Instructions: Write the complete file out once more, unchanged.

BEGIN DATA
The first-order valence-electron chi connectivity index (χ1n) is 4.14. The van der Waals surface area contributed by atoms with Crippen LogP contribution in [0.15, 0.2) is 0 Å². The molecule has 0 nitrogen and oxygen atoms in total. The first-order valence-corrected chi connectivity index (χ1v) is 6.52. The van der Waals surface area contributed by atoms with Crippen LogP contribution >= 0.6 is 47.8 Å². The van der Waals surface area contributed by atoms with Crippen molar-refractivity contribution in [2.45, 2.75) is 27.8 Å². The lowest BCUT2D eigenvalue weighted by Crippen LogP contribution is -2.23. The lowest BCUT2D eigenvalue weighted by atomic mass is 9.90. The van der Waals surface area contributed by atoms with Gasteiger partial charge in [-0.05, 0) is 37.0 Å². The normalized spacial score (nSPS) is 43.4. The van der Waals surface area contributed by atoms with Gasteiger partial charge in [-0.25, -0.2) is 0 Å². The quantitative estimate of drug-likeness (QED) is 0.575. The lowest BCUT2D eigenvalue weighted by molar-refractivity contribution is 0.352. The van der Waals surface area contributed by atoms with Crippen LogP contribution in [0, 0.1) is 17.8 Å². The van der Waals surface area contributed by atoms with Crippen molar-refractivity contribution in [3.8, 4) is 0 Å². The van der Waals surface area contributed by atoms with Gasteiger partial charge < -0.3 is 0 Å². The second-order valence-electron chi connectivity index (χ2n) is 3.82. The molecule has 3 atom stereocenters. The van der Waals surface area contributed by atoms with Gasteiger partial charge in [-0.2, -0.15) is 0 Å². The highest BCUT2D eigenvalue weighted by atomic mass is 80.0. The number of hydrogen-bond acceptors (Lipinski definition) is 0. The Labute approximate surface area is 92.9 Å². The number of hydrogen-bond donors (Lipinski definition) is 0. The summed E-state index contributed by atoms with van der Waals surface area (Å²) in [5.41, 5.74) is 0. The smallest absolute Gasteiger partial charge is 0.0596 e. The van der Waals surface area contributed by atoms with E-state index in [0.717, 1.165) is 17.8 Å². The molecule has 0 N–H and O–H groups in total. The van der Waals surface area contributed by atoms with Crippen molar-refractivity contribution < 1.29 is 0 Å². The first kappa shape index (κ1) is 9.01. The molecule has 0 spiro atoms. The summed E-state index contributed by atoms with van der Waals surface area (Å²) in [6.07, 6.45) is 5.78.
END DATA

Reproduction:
The first-order valence-electron chi connectivity index (χ1n) is 4.14. The van der Waals surface area contributed by atoms with Crippen LogP contribution in [0.15, 0.2) is 0 Å². The molecule has 0 nitrogen and oxygen atoms in total. The first-order valence-corrected chi connectivity index (χ1v) is 6.52. The van der Waals surface area contributed by atoms with Crippen LogP contribution >= 0.6 is 47.8 Å². The van der Waals surface area contributed by atoms with Crippen molar-refractivity contribution in [2.45, 2.75) is 27.8 Å². The lowest BCUT2D eigenvalue weighted by Crippen LogP contribution is -2.23. The lowest BCUT2D eigenvalue weighted by atomic mass is 9.90. The van der Waals surface area contributed by atoms with Gasteiger partial charge in [-0.05, 0) is 37.0 Å². The normalized spacial score (nSPS) is 43.4. The van der Waals surface area contributed by atoms with Gasteiger partial charge in [-0.25, -0.2) is 0 Å². The quantitative estimate of drug-likeness (QED) is 0.575. The lowest BCUT2D eigenvalue weighted by molar-refractivity contribution is 0.352. The van der Waals surface area contributed by atoms with Crippen LogP contribution in [0, 0.1) is 17.8 Å². The van der Waals surface area contributed by atoms with Crippen molar-refractivity contribution in [3.8, 4) is 0 Å². The van der Waals surface area contributed by atoms with Gasteiger partial charge < -0.3 is 0 Å². The second-order valence-electron chi connectivity index (χ2n) is 3.82. The molecule has 3 atom stereocenters. The van der Waals surface area contributed by atoms with Gasteiger partial charge in [-0.2, -0.15) is 0 Å². The highest BCUT2D eigenvalue weighted by atomic mass is 80.0. The number of hydrogen-bond acceptors (Lipinski definition) is 0. The Labute approximate surface area is 92.9 Å². The number of hydrogen-bond donors (Lipinski definition) is 0. The summed E-state index contributed by atoms with van der Waals surface area (Å²) in [5.41, 5.74) is 0. The smallest absolute Gasteiger partial charge is 0.0596 e. The van der Waals surface area contributed by atoms with E-state index in [0.717, 1.165) is 17.8 Å². The molecule has 0 N–H and O–H groups in total. The van der Waals surface area contributed by atoms with Crippen molar-refractivity contribution < 1.29 is 0 Å². The first kappa shape index (κ1) is 9.01. The molecule has 0 spiro atoms. The summed E-state index contributed by atoms with van der Waals surface area (Å²) in [6.07, 6.45) is 5.78.